Michael Kelly: Cry foul over sectarianism law

Armed Forces members take to the field at Ibrox. Picture: SNS
Armed Forces members take to the field at Ibrox. Picture: SNS
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Lack of action over the armed forces’ behaviour at Ibrox last week again highlights the flaws in legislation to tackle sectarianism, writes Michael Kelly

Strange and disturbing events unfolded at Ibrox last Saturday. It was not the home side’s overwhelming 8- 0 victory over Stenhousemuir that attracted attention. Rather it was the interaction between armed forces personnel and Rangers fans that was the focus of the ipads and smart phones of social media commentators. Over the following 48 hours, videos and photographs of soldiers, sailors and airmen demonstrating with the crowd filled YouTube, Facebook and Twitter.

Oddly, that’s where the coverage ended. Images which normally would have been meat and drink to the tabloids and TV news were absent from both. Apart from reports in a number of heavyweight papers, matters went largely unreported until popular outcry led to both the police and the army announcing that inquiries would be undertaken to establish what had transpired.

What did happen was fairly clear on YouTube. The armed forces – mainly soldiers – marched into the stadium in a dignified manner behind a pipe band. Then for some reason, instead of marching off again they were allowed to disperse and wander about on the pitch. Most of what happened thereafter was unexceptional. They walked about taking photos of each other and posed with fans. However, a large group of them then congregated at one end of the ground facing supporters singing what the Scottish government would class as criminally sectarian songs. The soldiers jumped up and down in time to the rhythm, waved their arms about and clapped, thereby encouraging the crowd to reprise their chants. There was no definitive evidence that they joined in the singing.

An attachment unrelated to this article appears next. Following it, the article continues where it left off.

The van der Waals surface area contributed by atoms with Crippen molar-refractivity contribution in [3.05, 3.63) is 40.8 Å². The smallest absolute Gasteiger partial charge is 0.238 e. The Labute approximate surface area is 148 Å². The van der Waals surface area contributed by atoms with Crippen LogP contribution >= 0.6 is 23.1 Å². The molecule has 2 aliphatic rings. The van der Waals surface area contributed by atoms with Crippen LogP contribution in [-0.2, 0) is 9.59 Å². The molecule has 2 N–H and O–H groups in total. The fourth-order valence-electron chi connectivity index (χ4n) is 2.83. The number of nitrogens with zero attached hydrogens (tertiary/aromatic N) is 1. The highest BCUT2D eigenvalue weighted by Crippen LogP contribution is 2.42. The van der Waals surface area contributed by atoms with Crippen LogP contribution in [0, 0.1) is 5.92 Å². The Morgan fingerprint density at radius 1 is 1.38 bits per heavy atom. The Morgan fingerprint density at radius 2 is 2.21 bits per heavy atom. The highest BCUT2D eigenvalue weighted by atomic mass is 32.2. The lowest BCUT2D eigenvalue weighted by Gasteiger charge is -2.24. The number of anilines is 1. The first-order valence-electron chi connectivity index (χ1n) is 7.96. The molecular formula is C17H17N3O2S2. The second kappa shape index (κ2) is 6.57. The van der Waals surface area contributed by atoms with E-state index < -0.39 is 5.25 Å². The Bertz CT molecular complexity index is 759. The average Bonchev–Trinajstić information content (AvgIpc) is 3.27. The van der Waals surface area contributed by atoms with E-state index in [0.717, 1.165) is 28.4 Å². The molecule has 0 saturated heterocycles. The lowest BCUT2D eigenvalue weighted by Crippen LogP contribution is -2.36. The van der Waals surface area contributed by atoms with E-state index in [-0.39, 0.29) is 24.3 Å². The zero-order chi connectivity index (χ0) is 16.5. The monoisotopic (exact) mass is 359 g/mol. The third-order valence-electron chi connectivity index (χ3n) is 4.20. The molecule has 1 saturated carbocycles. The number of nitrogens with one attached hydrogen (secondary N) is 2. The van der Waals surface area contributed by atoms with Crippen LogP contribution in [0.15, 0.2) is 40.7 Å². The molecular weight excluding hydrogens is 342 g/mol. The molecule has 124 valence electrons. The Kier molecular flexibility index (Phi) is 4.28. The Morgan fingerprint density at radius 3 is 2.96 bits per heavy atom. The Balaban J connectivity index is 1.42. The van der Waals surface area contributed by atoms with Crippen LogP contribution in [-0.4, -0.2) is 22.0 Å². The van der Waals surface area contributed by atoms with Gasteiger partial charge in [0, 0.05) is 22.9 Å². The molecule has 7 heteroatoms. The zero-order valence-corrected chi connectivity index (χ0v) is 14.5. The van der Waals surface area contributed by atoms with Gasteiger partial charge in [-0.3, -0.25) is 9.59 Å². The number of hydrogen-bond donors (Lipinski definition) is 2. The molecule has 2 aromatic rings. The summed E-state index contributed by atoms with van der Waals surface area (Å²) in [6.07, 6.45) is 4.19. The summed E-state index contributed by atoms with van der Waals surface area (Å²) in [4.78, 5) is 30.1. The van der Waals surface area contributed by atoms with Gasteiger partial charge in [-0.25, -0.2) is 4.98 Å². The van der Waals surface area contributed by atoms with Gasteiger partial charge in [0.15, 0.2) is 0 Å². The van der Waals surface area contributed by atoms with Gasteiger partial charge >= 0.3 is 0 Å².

There is much to be said in support of institutions like Rangers hosting days to recognise the efforts made by the armed forces in defence of this country. Soldiers are generally popular, the public enjoys showing its support for them and the closer links between the army and the public are the better for society generally. However, this event was a public relations disaster.

Unwittingly or not, the army got caught up in events that were clearly both sectarian and political. Given the continued uncertainty in Northern Ireland, one can see how these events will be exploited by disaffected republicans. If British soldiers ever have to go active again in the province, their performance last Saturday will be recalled as evidence of the partiality of the army. The soldiers’ behaviour was so inappropriate for the senior brass present to take action there and then, rather than later to announce an investigation.

The other question is: where were the police? In all the coverage there is no evidence of their presence. Normally the police patrol the perimeter of the pitch. None was to be seen. Given the enthusiasm with which the police elsewhere have tried to enforce the Offensive Behaviour at Football Act, their no-show demands an inquiry.